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Practically Speaking: Ditching Data Silos

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About the Episode

Welcome to Practically Speaking, the monthly show where hosts Ryan and Lindsay talk about the topics that changemakers, digital leaders, and innovators like you care about most. On this month’s episode, Lindsay and Ryan discuss why documentation is so important to productivity, the popularity of no-code tools, and how to avoid data silos. They close it out with another #PaperHaters chat about how people get transitioning from paper to digital so wrong.

Episode Highlights

Meet Our Guest

Our featured Genius Spotlight guest was Rose Anne Martinuzzi, a senior IT project manager with more than 15 years of experience in business process improvement, software acquisitions, and project deployment at universities such as Lehigh and Campbell. She’s dedicated her professional career to helping universities run more efficiently and effectively through data-informed decision-making. Listen to her full episode How to End Data Silos and Make Better Decisions now.

Episode Transcript

Lindsay McGuire: So something I've been thinking a lot about since our last episode, which probably isn't the most exciting or sexy topic of all time, but it's a really important topic I don't think people talk about enough, and that is documentation. I know, I know. Riveting, riveting. But I swear there's an importance to this topic starting out this episode. I know last time when we chatted Ryan on the last Practically Speaking episode, you touched just a little bit about how you are focusing on documentation going into 2023 and that you're going to use that to really set our team up for success. But I think it deems a whole entry point conversation. So can you talk a little bit more about why you are so passionate about documentation, its purpose, how it can help people set themselves up for success? Because I think a lot of people, when they hear that, it just sounds like one more thing to do or add to their plate. So please explain.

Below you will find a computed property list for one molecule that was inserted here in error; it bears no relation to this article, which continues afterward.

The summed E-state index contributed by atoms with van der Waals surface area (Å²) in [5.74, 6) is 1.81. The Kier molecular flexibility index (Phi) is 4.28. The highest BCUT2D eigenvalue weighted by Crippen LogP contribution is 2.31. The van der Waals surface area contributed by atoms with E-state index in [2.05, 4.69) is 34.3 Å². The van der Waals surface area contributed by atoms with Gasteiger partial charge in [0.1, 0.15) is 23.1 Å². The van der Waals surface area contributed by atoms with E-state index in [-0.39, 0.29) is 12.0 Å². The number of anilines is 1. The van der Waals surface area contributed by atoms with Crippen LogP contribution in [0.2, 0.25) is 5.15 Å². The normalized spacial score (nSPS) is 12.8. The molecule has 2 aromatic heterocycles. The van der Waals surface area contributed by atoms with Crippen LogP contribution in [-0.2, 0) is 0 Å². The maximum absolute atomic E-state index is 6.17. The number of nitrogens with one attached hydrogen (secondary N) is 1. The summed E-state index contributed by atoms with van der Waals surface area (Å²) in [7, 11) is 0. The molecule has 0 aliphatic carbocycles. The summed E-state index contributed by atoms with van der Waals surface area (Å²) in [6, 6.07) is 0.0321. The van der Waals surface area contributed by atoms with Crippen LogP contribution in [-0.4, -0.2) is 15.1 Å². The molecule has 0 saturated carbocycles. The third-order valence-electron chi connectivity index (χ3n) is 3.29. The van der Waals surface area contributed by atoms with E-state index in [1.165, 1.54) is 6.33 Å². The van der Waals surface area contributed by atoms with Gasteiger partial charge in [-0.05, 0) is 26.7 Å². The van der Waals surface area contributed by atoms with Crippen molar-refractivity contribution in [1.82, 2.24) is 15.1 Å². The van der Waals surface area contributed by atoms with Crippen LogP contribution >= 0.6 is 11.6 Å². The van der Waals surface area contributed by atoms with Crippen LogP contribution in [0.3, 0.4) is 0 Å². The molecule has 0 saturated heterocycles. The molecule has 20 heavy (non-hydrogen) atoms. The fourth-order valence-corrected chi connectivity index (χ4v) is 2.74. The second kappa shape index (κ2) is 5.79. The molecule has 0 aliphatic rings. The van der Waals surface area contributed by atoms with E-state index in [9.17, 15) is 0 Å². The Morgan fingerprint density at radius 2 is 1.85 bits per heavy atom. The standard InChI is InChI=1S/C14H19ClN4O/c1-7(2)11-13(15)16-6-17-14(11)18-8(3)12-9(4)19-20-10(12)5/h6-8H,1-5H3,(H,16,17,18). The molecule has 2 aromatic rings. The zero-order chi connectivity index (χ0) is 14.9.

Ryan Grieves: Yeah, I will say I was definitely in that camp for many years of my career, especially even back when I was an individual contributor. And the thing that I've seen over the years of the teams that are high performing teams and the ones that continue to scale and the ones that continue to grow and produce great results after somebody has even left the organization, maybe they took another opportunity, is documentation. And it can kind of be a boring topic, but it's so critical for organizations from documenting your rituals, documenting your processes inside of an organization, documenting how you use technology, how you go to market with certain things, how you have playbooks for certain aspects of your business. All of that feeds into documentation.

Really what I mean there is documenting what's often in multiple people's brains or based on experience of we've always done it this way, or, yeah, so and so over in product, he knows how to do X, Y, and Z. Documenting that in a way, whether that's a Google doc, whether that's your internal wiki, whatever you might be using in your organization. So as people come into the organization, they can quickly get onboarded. And as you offboard folks that have moved on to other opportunities and you hire for new folks, they can quickly get into that and realize what went into that decision, what goes into how we move forward. And it's pretty critical not only for knowledge share across your team and across your org, but also that onboarding and offboarding so you can keep scaling and you don't have a departure of knowledge that goes off with somebody as they exit the organization. Have you seen that on your end Lindsay?